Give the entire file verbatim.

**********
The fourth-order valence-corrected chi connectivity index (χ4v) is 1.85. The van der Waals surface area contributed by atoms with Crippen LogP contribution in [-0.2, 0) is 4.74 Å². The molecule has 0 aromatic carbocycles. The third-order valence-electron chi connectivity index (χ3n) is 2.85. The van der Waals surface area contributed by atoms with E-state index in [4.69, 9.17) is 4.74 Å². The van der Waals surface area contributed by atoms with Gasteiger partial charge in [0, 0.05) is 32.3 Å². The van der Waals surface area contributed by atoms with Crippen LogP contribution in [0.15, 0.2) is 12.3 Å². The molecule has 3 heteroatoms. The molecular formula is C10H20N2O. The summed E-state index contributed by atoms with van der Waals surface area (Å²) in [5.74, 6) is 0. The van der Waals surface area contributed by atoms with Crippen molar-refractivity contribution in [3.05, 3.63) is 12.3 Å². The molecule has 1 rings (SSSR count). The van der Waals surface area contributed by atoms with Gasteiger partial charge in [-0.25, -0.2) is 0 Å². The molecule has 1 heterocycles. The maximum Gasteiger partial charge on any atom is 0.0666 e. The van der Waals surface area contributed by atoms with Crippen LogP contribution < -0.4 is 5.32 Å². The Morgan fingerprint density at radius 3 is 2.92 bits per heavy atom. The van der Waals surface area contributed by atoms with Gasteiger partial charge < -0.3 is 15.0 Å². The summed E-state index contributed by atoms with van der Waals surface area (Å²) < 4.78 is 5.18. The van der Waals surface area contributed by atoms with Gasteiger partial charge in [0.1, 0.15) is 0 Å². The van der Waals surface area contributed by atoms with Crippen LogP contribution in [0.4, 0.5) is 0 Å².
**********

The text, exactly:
The fourth-order valence-corrected chi connectivity index (χ4v) is 1.85. The van der Waals surface area contributed by atoms with Crippen LogP contribution in [-0.2, 0) is 4.74 Å². The molecule has 0 aromatic carbocycles. The third-order valence-electron chi connectivity index (χ3n) is 2.85. The van der Waals surface area contributed by atoms with E-state index in [4.69, 9.17) is 4.74 Å². The van der Waals surface area contributed by atoms with Gasteiger partial charge in [0, 0.05) is 32.3 Å². The van der Waals surface area contributed by atoms with Crippen LogP contribution in [0.15, 0.2) is 12.3 Å². The molecule has 3 heteroatoms. The molecular formula is C10H20N2O. The summed E-state index contributed by atoms with van der Waals surface area (Å²) in [5.74, 6) is 0. The van der Waals surface area contributed by atoms with Crippen molar-refractivity contribution in [3.05, 3.63) is 12.3 Å². The molecule has 1 rings (SSSR count). The van der Waals surface area contributed by atoms with Gasteiger partial charge in [-0.25, -0.2) is 0 Å². The molecule has 1 heterocycles. The maximum Gasteiger partial charge on any atom is 0.0666 e. The van der Waals surface area contributed by atoms with Crippen LogP contribution < -0.4 is 5.32 Å². The Morgan fingerprint density at radius 3 is 2.92 bits per heavy atom. The van der Waals surface area contributed by atoms with Gasteiger partial charge < -0.3 is 15.0 Å². The summed E-state index contributed by atoms with van der Waals surface area (Å²) < 4.78 is 5.18. The van der Waals surface area contributed by atoms with Gasteiger partial charge in [0.1, 0.15) is 0 Å². The van der Waals surface area contributed by atoms with Crippen LogP contribution in [0.4, 0.5) is 0 Å².